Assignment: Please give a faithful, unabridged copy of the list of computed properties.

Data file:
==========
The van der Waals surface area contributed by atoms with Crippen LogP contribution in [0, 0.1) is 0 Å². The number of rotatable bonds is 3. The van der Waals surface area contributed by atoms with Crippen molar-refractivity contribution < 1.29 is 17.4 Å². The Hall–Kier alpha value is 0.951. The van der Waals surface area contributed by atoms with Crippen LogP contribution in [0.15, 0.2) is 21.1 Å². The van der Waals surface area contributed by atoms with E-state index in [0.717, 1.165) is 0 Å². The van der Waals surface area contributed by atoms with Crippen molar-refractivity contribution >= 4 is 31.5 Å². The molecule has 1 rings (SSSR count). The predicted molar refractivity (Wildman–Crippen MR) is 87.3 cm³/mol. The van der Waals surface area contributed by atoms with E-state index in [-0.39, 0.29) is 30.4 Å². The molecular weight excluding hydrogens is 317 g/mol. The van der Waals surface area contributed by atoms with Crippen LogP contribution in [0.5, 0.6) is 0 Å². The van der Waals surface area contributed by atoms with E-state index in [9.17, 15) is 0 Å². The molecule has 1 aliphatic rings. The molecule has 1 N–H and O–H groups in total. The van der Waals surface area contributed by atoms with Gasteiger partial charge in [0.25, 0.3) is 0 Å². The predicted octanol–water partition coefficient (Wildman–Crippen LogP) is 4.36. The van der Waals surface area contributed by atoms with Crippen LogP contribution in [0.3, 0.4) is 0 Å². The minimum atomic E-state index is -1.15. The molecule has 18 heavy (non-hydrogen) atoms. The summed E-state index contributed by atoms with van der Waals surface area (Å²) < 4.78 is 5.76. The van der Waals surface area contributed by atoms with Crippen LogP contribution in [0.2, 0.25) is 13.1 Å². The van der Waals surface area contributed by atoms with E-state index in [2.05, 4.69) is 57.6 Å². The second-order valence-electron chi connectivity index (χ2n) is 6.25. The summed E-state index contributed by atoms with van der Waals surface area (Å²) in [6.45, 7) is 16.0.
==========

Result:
The van der Waals surface area contributed by atoms with Crippen LogP contribution in [0, 0.1) is 0 Å². The number of rotatable bonds is 3. The van der Waals surface area contributed by atoms with Crippen molar-refractivity contribution < 1.29 is 17.4 Å². The Hall–Kier alpha value is 0.951. The van der Waals surface area contributed by atoms with Crippen LogP contribution in [0.15, 0.2) is 21.1 Å². The van der Waals surface area contributed by atoms with E-state index in [0.717, 1.165) is 0 Å². The van der Waals surface area contributed by atoms with Crippen molar-refractivity contribution >= 4 is 31.5 Å². The molecule has 1 rings (SSSR count). The predicted molar refractivity (Wildman–Crippen MR) is 87.3 cm³/mol. The van der Waals surface area contributed by atoms with E-state index in [-0.39, 0.29) is 30.4 Å². The molecular weight excluding hydrogens is 317 g/mol. The van der Waals surface area contributed by atoms with Crippen LogP contribution in [0.5, 0.6) is 0 Å². The van der Waals surface area contributed by atoms with E-state index in [9.17, 15) is 0 Å². The molecule has 1 aliphatic rings. The molecule has 1 N–H and O–H groups in total. The van der Waals surface area contributed by atoms with Gasteiger partial charge in [0.25, 0.3) is 0 Å². The predicted octanol–water partition coefficient (Wildman–Crippen LogP) is 4.36. The van der Waals surface area contributed by atoms with Crippen LogP contribution in [0.3, 0.4) is 0 Å². The minimum atomic E-state index is -1.15. The molecule has 18 heavy (non-hydrogen) atoms. The summed E-state index contributed by atoms with van der Waals surface area (Å²) < 4.78 is 5.76. The van der Waals surface area contributed by atoms with Crippen LogP contribution in [0.2, 0.25) is 13.1 Å². The van der Waals surface area contributed by atoms with E-state index in [2.05, 4.69) is 57.6 Å². The second-order valence-electron chi connectivity index (χ2n) is 6.25. The summed E-state index contributed by atoms with van der Waals surface area (Å²) in [6.45, 7) is 16.0.